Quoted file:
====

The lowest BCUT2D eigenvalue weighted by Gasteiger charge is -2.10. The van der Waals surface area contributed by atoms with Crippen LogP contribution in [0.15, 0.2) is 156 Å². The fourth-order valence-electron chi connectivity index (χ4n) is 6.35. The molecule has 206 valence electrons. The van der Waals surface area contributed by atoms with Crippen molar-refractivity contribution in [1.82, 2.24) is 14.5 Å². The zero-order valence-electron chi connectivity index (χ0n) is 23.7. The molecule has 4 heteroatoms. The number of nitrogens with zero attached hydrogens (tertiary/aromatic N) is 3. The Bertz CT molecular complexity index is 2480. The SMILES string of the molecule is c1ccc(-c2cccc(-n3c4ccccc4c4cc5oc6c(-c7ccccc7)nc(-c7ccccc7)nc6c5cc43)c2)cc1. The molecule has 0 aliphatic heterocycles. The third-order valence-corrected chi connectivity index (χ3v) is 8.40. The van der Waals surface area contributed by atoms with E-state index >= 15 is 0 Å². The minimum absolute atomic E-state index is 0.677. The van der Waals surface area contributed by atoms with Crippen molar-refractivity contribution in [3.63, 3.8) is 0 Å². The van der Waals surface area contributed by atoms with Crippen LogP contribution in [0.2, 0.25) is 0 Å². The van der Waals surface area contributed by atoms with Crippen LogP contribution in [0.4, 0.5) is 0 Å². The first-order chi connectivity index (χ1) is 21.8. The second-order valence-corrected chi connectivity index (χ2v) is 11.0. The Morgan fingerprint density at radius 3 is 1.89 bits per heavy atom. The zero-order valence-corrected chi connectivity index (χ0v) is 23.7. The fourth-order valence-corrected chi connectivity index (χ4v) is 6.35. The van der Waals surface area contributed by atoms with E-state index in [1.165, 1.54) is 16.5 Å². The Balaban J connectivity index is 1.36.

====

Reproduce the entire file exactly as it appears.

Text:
The lowest BCUT2D eigenvalue weighted by Gasteiger charge is -2.10. The van der Waals surface area contributed by atoms with Crippen LogP contribution in [0.15, 0.2) is 156 Å². The fourth-order valence-electron chi connectivity index (χ4n) is 6.35. The molecule has 206 valence electrons. The van der Waals surface area contributed by atoms with Crippen molar-refractivity contribution in [1.82, 2.24) is 14.5 Å². The zero-order valence-electron chi connectivity index (χ0n) is 23.7. The molecule has 4 heteroatoms. The number of nitrogens with zero attached hydrogens (tertiary/aromatic N) is 3. The Bertz CT molecular complexity index is 2480. The SMILES string of the molecule is c1ccc(-c2cccc(-n3c4ccccc4c4cc5oc6c(-c7ccccc7)nc(-c7ccccc7)nc6c5cc43)c2)cc1. The molecule has 0 aliphatic heterocycles. The third-order valence-corrected chi connectivity index (χ3v) is 8.40. The van der Waals surface area contributed by atoms with E-state index >= 15 is 0 Å². The minimum absolute atomic E-state index is 0.677. The van der Waals surface area contributed by atoms with Crippen molar-refractivity contribution in [3.63, 3.8) is 0 Å². The van der Waals surface area contributed by atoms with Crippen LogP contribution in [0.2, 0.25) is 0 Å². The van der Waals surface area contributed by atoms with Crippen LogP contribution in [0.4, 0.5) is 0 Å². The first-order chi connectivity index (χ1) is 21.8. The second-order valence-corrected chi connectivity index (χ2v) is 11.0. The Morgan fingerprint density at radius 3 is 1.89 bits per heavy atom. The zero-order valence-corrected chi connectivity index (χ0v) is 23.7. The fourth-order valence-corrected chi connectivity index (χ4v) is 6.35. The van der Waals surface area contributed by atoms with E-state index in [1.165, 1.54) is 16.5 Å². The Balaban J connectivity index is 1.36.